SafetyDog

Beyond Reason…to Resiliency

In High Reliability Orgs, human error, Human Factors, Normal Accident Theory on November 13, 2010 at 5:06 pm

An earlier post presented James Reason’s Swiss cheese model of failure in complex organizations. This model and the concept of latent failures are linear models of failure in that the failure is the result of one breakdown then another then another which all combined contribute to a failure by someone or something at the sharp end of a process.
More recent theories expand on this linear model and describe complex systems as interactive in that complex interactions, processes and relationships all interact in a non-linear fashion to produce failure. Examples of these are Normal Accident theory (NAT) and the theory of High Reliability Organizations (HRO). NAT holds that once a system becomes complex enough accidents are inevitable. There will come a point when humans lose control of a situation and failure results; such as in the case of Three Mile Island. In High Reliability Theory, organizations attempt to prevent the inevitable accident by monitoring the environment (St Pierre, et al., 2008). HRO look at their near misses to find holes in their systems; they look for complex causes of error, reduce variability and increase redundancy in the hopes of preventing failures (Woods, et al., 2010). While these efforts are worthwhile, this still has not reduced failures in organizations to an acceptable level. Sometimes double checks fail and standardization and policies increase complexity.

One of the new ways of thinking about safety is known as Resilience Engineering.
In this concept failures are not viewed as a breakdown in normal processes but as a breakdown in the adaptations used to cope with complexity (Woods, et al., 2010). Success is defined as “the ability of groups to anticipate the changing shape of risk before damage occurs. Failure is the temporary or permanent loss of that ability” (Woods, 2010, p. 83).
Woods, et al. (2010) use the case of the shuttle Columbia to describe the concept in resilience engineering of goal tradeoffs. Goal tradeoffs involve focusing on one goal while gradually neglecting others. Woods, et al. (2010) describe a common example of this is focusing on an acute issue like production and efficiency over a chronic issue like safety. If an organization focuses too much on production pressure, ignoring early warning signs of safety it is acting with too much risk. In resilience engineering a ramping up of production would be associated with additional focus on the side effects production pressures might have on risk (Woods, et al., 2010).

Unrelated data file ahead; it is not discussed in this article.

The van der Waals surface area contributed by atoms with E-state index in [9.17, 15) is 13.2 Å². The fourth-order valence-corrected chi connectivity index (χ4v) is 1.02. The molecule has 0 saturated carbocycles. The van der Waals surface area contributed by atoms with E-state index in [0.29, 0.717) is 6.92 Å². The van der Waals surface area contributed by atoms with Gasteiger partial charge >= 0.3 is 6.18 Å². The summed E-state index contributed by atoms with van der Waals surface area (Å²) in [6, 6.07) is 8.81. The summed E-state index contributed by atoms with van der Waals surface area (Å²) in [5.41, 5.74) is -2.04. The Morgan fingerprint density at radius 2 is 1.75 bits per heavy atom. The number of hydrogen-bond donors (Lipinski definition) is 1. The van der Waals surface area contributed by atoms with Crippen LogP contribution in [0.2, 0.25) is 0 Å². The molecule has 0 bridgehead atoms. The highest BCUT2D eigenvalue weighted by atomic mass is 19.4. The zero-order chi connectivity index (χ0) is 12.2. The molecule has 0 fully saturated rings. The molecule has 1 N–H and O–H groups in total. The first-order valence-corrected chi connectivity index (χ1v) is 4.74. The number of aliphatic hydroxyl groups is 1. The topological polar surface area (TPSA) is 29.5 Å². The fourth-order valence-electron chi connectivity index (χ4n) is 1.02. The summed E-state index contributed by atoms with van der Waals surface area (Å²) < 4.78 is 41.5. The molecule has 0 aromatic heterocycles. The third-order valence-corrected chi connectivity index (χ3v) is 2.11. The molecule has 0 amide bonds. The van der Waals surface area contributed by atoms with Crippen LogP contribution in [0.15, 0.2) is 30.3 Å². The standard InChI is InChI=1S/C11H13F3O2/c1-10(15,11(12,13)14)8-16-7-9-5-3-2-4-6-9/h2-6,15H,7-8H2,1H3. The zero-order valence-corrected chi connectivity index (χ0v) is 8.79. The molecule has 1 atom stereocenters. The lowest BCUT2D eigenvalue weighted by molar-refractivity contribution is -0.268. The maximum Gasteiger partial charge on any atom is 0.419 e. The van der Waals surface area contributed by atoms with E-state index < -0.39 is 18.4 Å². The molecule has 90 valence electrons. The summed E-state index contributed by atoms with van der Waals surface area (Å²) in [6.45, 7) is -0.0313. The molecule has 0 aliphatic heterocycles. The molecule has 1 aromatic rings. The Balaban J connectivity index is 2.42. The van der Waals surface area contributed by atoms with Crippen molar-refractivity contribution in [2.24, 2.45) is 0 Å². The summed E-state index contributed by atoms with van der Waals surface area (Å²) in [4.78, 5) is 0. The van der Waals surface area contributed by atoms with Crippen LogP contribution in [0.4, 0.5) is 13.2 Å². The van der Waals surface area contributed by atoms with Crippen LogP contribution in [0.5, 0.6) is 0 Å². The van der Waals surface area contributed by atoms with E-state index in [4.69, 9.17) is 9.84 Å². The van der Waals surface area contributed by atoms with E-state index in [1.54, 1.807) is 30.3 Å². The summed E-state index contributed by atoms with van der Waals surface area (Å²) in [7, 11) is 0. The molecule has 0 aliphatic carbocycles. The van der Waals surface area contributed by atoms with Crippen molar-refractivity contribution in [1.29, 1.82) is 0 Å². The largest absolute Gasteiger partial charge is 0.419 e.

Properties of resilient systems include: buffering capacity, flexibility margin and tolerance (Woods, et al., 2010). Too much efficiency can prevent resiliency and adaptability (Haskins, 2010). Resilient organizations do not view the absence of failure as a sign that hazards are not present. Resilient organizations look for fragmented problem solving and attempt to cross-check rationales by having various team members involved in decision making.
Tucker and Spear (2006) describe resiliency issues in hospital nursing. They studied two issues of complexity in nursing: managing changing patient conditions and managing faulty systems. In their study they identified some adaptive techniques that nurses use to prevent failure as partitioning, interweaving and reprioritization (Tucker & Spear, 2006). Partitioning is defined as postponing a task until something arrived like a supply, a medication or additional help (Tucker & Spear, 2006). Interweaving describes the necessity of providing care to patients in a cyclical fashion where a nurse or other clinician has to repeatedly switch among patients rather than complete tasks in a linear manner (Tucker & Spear, 2006). In one of their observations, a nurse had to switch amongst her 5 patients 74 times in an 8 hour shift. Reprioritization is described as the constant problem solving required as new information about patients became evident, tasks were added or subtracted, admissions or discharges were addressed, or a patient’s condition changed (Tucker & Spear, 2006). Interruptions were cited as a 4th issue related to resiliency.

Given these challenges how do we prevent nurses and other clinicians from temporarily or permanently “losing the ability of to anticipate the changing shape of risk before damage occurs?”

Lots to think about…more on Resiliency engineering to come…

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